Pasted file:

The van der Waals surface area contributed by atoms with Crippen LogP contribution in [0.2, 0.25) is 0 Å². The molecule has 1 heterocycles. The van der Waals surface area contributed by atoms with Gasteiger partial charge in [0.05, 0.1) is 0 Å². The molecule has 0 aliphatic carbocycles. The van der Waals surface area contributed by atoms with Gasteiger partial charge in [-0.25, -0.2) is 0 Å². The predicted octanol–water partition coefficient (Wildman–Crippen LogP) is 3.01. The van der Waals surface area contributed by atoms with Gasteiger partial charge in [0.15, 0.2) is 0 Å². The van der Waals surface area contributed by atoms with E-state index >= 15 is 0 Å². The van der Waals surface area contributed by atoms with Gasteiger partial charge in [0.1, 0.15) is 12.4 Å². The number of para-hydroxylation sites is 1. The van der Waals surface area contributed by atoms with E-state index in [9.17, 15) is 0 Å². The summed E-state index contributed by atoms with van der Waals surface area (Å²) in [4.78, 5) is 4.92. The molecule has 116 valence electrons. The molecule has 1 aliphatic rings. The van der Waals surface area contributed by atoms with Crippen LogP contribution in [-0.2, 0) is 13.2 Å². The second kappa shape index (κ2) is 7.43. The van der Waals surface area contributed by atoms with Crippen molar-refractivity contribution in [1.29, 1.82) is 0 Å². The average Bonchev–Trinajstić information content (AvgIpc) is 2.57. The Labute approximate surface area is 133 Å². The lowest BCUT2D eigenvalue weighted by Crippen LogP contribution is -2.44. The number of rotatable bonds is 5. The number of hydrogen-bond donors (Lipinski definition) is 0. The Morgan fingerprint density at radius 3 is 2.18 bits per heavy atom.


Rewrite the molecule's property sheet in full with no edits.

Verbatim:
The van der Waals surface area contributed by atoms with Crippen LogP contribution in [0.2, 0.25) is 0 Å². The molecule has 1 heterocycles. The van der Waals surface area contributed by atoms with Gasteiger partial charge in [0.05, 0.1) is 0 Å². The molecule has 0 aliphatic carbocycles. The van der Waals surface area contributed by atoms with Gasteiger partial charge in [-0.25, -0.2) is 0 Å². The predicted octanol–water partition coefficient (Wildman–Crippen LogP) is 3.01. The van der Waals surface area contributed by atoms with Gasteiger partial charge in [0.15, 0.2) is 0 Å². The van der Waals surface area contributed by atoms with E-state index >= 15 is 0 Å². The van der Waals surface area contributed by atoms with Gasteiger partial charge in [0.1, 0.15) is 12.4 Å². The number of para-hydroxylation sites is 1. The van der Waals surface area contributed by atoms with E-state index in [9.17, 15) is 0 Å². The summed E-state index contributed by atoms with van der Waals surface area (Å²) in [4.78, 5) is 4.92. The molecule has 116 valence electrons. The molecule has 1 aliphatic rings. The van der Waals surface area contributed by atoms with Crippen LogP contribution in [-0.2, 0) is 13.2 Å². The second kappa shape index (κ2) is 7.43. The van der Waals surface area contributed by atoms with Crippen molar-refractivity contribution in [1.29, 1.82) is 0 Å². The average Bonchev–Trinajstić information content (AvgIpc) is 2.57. The Labute approximate surface area is 133 Å². The lowest BCUT2D eigenvalue weighted by Crippen LogP contribution is -2.44. The number of rotatable bonds is 5. The number of hydrogen-bond donors (Lipinski definition) is 0. The Morgan fingerprint density at radius 3 is 2.18 bits per heavy atom.